When you go to the doctor’s office, you assume that everything you share stays between you and your doctor. In reality, hospital systems and medical offices are one of the most common targets of cybersecurity attacks aimed at gathering personal information. For people affected, the impacts of medical data breaches can run much deeper than run-of-the-mill identity theft.

Beyond getting ahold of your personal information in the trash or becoming the victim of a phishing scam, you’re still at risk with your medical data. Here, HIPPAmart Online Compliance further explains the risks.

Medical Data Breaches By the Numbers

  • “More than 41.4 million patient records were breached by 572 healthcare data breaches in 2019, as hacking surged. And it’s likely those estimates are vastly underestimated given two significant security incidents have yet to be reported,” Health IT Security reports.
  • According to Health Tech Magazine, “In its most recent study, HIMSS found that 74 percent of healthcare information security respondents reported experiencing a significant security incident in the previous 12 months — that number jumps to 82 percent when it comes to security incidents in hospitals specifically.”
  • Why are hackers after your medical data? Health data hacker expert James Scott explains in a Hacked article, “once the hackers steal the files, the information will ‘go dark’ for a while before returning in a variety of ways. The hackers aim to build packages called ‘fullz’ and ‘identity kits.’ Scott says these packages will usually include “all the intricacies of a person’s health history, preferred pharmacy, literally everything.” From there, hackers will take their information onto the deep web to secure counterfeit passports, ID cards, and social security cards. Once the full kit is completed, they can sell for up to $2,000 a pop, says Scott.”

How Your Personal Health Information Gets Exposed

  • “Healthcare providers are susceptible to cyberattacks as many continue to use outdated and unsupported software and operating systems. Many cyberattacks are opportunistic and occur because healthcare providers have failed to address easily exploitable holes in their security defenses. However, it is now increasingly common for healthcare organizations to be targeted based on the amount of data they store,” according to HIPAA Journal.
  • Calysta EMR explains that normal safeguards are generally enough to protect your records, but human error must also be factored into vulnerability rates. Plus, patients can inadvertently make their records more easily accessible. “As patients have their natural HIPAA rights to request access to their medical records and store it on their home computers, most patients don’t realize that they are putting their medical records at risk by storing it on less secure home systems, systems which generally don’t have the same level of protection that clinics and hospitals have.”
  • Many people choose to wear a smartwatch as a means to track health progress, but there are risks to consider. ”The rise in use of wearables unfortunately makes for a growing challenge for security executives and teams. Because these devices carry massive amounts of user data—including personal information about the users—they might be targets for security breaches and data exfiltration.”

How to Protect Yourself from Medical Identity Theft

  • According to CNBC: “Just as you should regularly order a credit report to look for errors, your medical records can also reveal red flags and should be reviewed periodically … If you notice anything suspicious in your records, call your health insurer as soon as possible and ask to speak with the fraud department. You might want to be issued a new health insurance account and card. Ask about how you can go about fixing any billing or medical record issues. And be sure to file an identity theft report with the Federal Trade Commission.”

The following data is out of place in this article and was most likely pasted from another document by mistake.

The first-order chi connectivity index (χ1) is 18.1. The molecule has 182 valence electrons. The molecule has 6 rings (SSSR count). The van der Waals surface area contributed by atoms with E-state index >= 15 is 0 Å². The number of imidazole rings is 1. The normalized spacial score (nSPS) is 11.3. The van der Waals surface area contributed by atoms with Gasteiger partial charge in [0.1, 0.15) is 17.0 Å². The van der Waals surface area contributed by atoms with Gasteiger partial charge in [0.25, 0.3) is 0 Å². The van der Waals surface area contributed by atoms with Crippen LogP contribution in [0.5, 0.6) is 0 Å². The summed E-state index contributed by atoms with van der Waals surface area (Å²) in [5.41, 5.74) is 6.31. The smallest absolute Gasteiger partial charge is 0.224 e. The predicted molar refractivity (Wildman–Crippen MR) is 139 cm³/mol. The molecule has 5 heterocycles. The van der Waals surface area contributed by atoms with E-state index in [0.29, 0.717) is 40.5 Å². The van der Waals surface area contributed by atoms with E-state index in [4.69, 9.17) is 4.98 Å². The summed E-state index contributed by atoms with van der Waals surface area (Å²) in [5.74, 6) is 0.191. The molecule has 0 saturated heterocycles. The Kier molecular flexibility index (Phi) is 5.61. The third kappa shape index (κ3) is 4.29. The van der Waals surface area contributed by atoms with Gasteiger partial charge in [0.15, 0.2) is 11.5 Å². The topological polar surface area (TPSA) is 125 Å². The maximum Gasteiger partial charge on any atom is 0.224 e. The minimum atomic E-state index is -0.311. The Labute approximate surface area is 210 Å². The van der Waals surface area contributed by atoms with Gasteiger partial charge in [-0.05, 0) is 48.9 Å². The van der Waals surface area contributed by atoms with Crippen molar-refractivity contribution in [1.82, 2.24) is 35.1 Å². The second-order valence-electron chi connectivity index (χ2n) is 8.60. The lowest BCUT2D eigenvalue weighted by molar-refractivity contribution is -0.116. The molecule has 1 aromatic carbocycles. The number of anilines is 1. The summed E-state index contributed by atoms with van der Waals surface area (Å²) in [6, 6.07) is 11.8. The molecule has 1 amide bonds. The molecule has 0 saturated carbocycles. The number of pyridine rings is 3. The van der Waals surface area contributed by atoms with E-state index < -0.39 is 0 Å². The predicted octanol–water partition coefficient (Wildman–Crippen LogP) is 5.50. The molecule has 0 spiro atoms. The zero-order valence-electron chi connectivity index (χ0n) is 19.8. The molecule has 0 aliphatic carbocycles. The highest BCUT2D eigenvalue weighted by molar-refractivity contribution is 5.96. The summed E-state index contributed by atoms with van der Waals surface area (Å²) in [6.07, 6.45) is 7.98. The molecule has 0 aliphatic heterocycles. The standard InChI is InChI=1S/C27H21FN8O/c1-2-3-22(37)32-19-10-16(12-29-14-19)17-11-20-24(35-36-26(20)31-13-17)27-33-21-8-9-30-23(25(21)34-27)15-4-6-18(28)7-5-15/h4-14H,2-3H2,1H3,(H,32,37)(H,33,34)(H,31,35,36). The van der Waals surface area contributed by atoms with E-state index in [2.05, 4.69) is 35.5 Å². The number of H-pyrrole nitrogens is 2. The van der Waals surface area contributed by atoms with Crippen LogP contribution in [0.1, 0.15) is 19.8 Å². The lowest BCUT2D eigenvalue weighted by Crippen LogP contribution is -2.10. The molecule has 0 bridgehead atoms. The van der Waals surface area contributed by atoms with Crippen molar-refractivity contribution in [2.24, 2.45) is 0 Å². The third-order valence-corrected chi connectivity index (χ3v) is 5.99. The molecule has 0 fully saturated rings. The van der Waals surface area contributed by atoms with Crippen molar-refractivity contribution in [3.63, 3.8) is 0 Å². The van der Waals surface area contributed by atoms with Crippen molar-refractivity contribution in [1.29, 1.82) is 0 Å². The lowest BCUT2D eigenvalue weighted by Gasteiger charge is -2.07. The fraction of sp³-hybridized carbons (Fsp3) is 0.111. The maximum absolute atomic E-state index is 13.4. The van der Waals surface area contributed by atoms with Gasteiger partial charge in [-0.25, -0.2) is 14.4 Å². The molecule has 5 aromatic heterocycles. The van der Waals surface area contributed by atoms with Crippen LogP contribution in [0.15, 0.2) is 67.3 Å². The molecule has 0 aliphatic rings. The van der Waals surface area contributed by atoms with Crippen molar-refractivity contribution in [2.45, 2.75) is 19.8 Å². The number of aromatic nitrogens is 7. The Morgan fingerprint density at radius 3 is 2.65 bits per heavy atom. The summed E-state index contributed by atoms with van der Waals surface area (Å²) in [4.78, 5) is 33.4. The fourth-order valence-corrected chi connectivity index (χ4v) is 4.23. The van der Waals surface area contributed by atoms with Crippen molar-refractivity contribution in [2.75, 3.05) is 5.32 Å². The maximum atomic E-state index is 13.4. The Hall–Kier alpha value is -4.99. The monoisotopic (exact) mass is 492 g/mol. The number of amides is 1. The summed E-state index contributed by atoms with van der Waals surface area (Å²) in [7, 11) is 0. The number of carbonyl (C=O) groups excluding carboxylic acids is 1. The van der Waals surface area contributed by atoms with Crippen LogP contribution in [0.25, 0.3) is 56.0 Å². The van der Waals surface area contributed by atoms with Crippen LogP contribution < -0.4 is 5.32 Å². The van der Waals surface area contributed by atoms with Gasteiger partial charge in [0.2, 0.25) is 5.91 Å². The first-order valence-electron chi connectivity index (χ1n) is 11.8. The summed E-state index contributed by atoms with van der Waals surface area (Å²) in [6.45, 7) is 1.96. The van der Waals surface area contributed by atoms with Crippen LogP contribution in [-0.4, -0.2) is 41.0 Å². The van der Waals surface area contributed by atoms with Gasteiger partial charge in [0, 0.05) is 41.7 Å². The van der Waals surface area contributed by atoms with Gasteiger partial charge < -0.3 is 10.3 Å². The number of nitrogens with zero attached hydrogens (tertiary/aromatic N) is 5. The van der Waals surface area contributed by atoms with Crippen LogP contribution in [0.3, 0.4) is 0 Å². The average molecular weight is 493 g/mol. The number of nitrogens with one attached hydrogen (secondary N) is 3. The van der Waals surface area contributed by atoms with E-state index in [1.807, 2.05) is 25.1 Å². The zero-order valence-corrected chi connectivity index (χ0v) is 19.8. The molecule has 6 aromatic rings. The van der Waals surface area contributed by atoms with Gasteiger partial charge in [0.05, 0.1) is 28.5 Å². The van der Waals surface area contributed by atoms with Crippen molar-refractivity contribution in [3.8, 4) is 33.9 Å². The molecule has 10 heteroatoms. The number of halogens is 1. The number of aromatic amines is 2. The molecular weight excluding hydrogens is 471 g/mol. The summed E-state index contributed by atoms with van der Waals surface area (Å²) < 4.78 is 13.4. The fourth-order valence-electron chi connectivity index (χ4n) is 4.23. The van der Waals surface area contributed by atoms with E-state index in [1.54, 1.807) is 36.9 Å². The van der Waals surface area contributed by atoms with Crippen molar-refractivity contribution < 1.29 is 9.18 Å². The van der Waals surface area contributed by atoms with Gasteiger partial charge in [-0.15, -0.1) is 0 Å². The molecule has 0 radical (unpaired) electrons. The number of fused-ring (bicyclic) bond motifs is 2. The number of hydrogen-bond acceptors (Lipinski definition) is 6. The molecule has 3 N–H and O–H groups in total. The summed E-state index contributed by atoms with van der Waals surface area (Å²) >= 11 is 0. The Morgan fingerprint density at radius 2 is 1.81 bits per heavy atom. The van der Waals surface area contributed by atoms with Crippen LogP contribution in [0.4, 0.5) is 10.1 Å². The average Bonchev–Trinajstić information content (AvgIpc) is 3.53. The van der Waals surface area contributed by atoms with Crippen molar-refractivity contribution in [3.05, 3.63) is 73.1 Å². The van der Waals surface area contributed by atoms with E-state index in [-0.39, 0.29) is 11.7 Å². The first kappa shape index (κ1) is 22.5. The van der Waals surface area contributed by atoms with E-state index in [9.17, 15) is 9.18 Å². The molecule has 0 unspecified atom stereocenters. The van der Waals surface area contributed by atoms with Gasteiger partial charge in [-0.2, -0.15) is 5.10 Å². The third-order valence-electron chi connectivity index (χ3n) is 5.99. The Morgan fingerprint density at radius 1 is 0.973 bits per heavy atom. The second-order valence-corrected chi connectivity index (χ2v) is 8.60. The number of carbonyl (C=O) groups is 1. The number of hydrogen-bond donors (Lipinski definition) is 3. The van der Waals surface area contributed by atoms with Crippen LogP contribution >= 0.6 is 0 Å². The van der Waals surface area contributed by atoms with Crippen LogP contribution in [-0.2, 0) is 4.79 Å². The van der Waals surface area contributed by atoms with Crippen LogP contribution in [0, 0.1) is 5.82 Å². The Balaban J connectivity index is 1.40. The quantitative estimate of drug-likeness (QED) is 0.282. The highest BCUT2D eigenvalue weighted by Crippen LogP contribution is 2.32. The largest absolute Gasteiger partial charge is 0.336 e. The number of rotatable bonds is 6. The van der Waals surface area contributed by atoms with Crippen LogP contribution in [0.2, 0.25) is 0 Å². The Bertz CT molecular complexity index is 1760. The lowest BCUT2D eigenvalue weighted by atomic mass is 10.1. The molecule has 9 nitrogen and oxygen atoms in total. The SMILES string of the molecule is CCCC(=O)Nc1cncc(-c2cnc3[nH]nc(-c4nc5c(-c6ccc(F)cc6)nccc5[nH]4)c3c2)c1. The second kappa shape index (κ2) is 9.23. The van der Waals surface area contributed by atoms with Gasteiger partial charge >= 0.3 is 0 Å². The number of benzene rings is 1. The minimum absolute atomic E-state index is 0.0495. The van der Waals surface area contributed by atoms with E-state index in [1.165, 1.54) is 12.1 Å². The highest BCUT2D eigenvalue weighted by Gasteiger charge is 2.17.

• If you request your personal records or if you are sending sensitive information to medical practitioners, always convert the information to PDFs and encrypt them. There are plenty of free online tools to help you manage your PDFs. You can try this to create a PDF online​. Then, encrypt it by selecting “Protect” from the “Tools” menu. Then select “Encrypt” and “Encrypt with Password.”

How Covered Entities Can Prevent Data Breaches

  • “Data are highly valuable to the good guys and the bad guys alike — even if the “bad” guys are well-meaning but uninformed employees,” Inside Digital Health explains. “Unless there are proper policies and procedures in place, employees and insider threats may do things to put PHI in jeopardy. Under HIPAA 164.316, organizations are required to implement ‘reasonable and appropriate policies, procedures and standards.’ Furthermore, organizations are required to document those policies and procedures to prove they’ve set boundaries and made expectations and standards transparent.”
  • According to ATT Cybersecurity “Although there is no standard or implementation specification that requires a covered entity to “certify” compliance, the evaluation standard § 164.308(a)(8) requires covered entities to perform ongoing technical and non-technical evaluations that establish the extent to which their security policies and procedures meet the security requirements.”

Use Caution When Sharing Medical Records

This information shouldn’t stop you from going to the doctor. It should, however, make you think twice about who you entrust with your medical data. By ensuring your medical providers value data privacy and taking steps to protect yourself against medical data theft, you can reduce the odds that this terrible form of identity theft happens to you.

HIPPAmart Online Compliance is software designed to protect your medical records. Ask your doctor which electronic health records software they use to ensure you and your information are safe.